Robert Ford, former U.S. ambassador to Syria, said he resigned his post because of the Obama administration's failed Syria policy and he predicted that another 300,000 to 400,000 Syrians will die if nothing is done to stop the bloodshed.
Asked by Sharyl Attkisson on "Full Measure" Sunday why he had resigned, Ford said: "The reason is, I could no longer defend the administration's policy on Syria."
He then repeated three times that he knew the policy "wasn't working."
He resigned just after administration officials announced that Obama had approved a plan to provide training and equipment to moderate Syrian rebels. The $500 million program was ended this week after it came under fire for training only a handful of rebels in the fight against the Islamic State. Many of the weapons the U.S. sent to the moderates quickly passed to al Qaeda in Syria and other jihadist groups.
Ford told Attkisson that the worst refugee crisis since World War II would only grow worse and up to 400,000 will die if the crisis in Syria is allowed to fester.
Ford's comments come on the heels of several setbacks to the administration's Syria policy. Russia announced it was launching airstrikes inside Syria to wipe out the Islamic State there, but the U.S. and its allies charge that the Kremlin is bombing moderate Syrian opposition. Putin is allied with Syrian President Bashar Assad, who is accused of using chemical weapons against his own people.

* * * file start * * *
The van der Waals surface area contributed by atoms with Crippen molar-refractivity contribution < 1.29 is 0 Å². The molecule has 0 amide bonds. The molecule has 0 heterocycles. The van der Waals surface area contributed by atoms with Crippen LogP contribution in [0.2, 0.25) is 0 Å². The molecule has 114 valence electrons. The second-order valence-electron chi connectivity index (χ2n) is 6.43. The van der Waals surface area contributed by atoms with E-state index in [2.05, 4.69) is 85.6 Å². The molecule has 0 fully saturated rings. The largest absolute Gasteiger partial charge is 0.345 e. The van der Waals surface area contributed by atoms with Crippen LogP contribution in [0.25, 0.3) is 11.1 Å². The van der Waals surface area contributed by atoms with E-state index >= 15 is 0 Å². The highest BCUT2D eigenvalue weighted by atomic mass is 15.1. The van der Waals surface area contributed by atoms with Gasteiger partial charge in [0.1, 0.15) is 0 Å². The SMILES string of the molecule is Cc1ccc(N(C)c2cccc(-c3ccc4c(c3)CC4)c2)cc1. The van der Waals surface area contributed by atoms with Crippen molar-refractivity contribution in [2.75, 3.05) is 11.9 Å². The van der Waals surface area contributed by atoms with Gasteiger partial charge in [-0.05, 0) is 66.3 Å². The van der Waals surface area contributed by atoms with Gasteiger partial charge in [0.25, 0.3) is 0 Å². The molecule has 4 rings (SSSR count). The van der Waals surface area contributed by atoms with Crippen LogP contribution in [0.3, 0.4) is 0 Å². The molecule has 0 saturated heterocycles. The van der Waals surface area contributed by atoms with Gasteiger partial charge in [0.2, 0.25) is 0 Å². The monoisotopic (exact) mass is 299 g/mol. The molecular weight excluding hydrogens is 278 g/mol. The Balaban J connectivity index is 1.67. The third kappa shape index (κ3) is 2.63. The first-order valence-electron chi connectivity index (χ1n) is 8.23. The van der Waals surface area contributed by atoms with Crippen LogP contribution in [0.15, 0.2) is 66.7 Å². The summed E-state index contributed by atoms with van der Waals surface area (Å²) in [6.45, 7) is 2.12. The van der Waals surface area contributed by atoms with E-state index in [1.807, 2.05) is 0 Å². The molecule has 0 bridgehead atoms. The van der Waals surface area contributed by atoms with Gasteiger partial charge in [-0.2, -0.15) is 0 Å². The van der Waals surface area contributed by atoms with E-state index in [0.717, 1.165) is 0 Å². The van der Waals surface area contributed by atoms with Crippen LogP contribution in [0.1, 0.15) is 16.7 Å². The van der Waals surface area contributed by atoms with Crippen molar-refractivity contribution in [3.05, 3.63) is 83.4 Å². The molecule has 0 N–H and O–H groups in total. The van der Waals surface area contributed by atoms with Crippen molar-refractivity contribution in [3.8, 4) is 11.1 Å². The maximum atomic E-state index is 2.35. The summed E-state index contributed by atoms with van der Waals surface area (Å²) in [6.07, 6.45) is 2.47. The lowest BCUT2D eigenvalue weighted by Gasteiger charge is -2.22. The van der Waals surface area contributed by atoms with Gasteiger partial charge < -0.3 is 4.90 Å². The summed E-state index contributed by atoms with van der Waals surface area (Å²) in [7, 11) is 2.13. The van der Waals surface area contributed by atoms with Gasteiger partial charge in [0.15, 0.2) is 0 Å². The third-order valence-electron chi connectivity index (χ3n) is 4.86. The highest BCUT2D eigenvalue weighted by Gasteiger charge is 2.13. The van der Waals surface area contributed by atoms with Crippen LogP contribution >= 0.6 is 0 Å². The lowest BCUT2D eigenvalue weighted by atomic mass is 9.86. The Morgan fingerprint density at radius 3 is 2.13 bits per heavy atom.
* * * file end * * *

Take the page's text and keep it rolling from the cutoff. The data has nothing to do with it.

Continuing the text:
Attkisson asked if the U.S. is handling the refugee crisis properly and what is causing it, as well as whether we "should be" handling the crisis at all.
Calling the crisis "a terrible human tragedy," Ford responded that trying to fix the refugee problem in Europe will not solve the "refugee problem at all because it goes back to the horrible fighting and destruction in Syrian cities, and now well over 200,000 Syrians killed."
"And, the number is rising very quickly," said Ford. "It will be, I hate to say it, but it will be 300,000 and if it goes on, 400,000."
Over 4 million Syrians have fled the country, now in its fifth year of civil war. Many European countries have been unable to handle the tide of refugees, most of whom say they would like to return to a peaceful Syria.
The former ambassador said that Syria needs "a new national unity government" that can put an end to extremism and begin "to rebuild the country with international support."
"That's the way you're going to being not only to stop the flow of refugees going out, but actually then to encourage many Syrians to come home," said Ford. "Rebuilding Syria will take decades."
Ford spent his career in the foreign service. He served as the U.S. ambassador to Algeria from 2006-2008 and ambassador to Syria from 2010-2014.
Considered "one of the best Arabists" during his tenure at the State Department, Ford hasn't been shy criticizing Obama's Syria policy in the past. In an interview with CNN shortly after his resignation, Ford said he could not "defend the American policy" because it had been "unable to address either the root causes of the conflict in terms of the fighting on the ground" or the "growing extremism threat" from the Islamic State.
Ford said there "really is nothing" that's been successful in our policy there "except the removal of about 93 percent of some of Assad's chemical materials."
"But now [Assad's] using chlorine gas against his opponents in contravention of the Syrian government's agreement in 2013 to abide by the Chemical Weapons Convention," said Ford shortly after his resignation. "The regime simply has no credibility, and our policy is not addressing the Syrian crisis as it needs to, frankly speaking."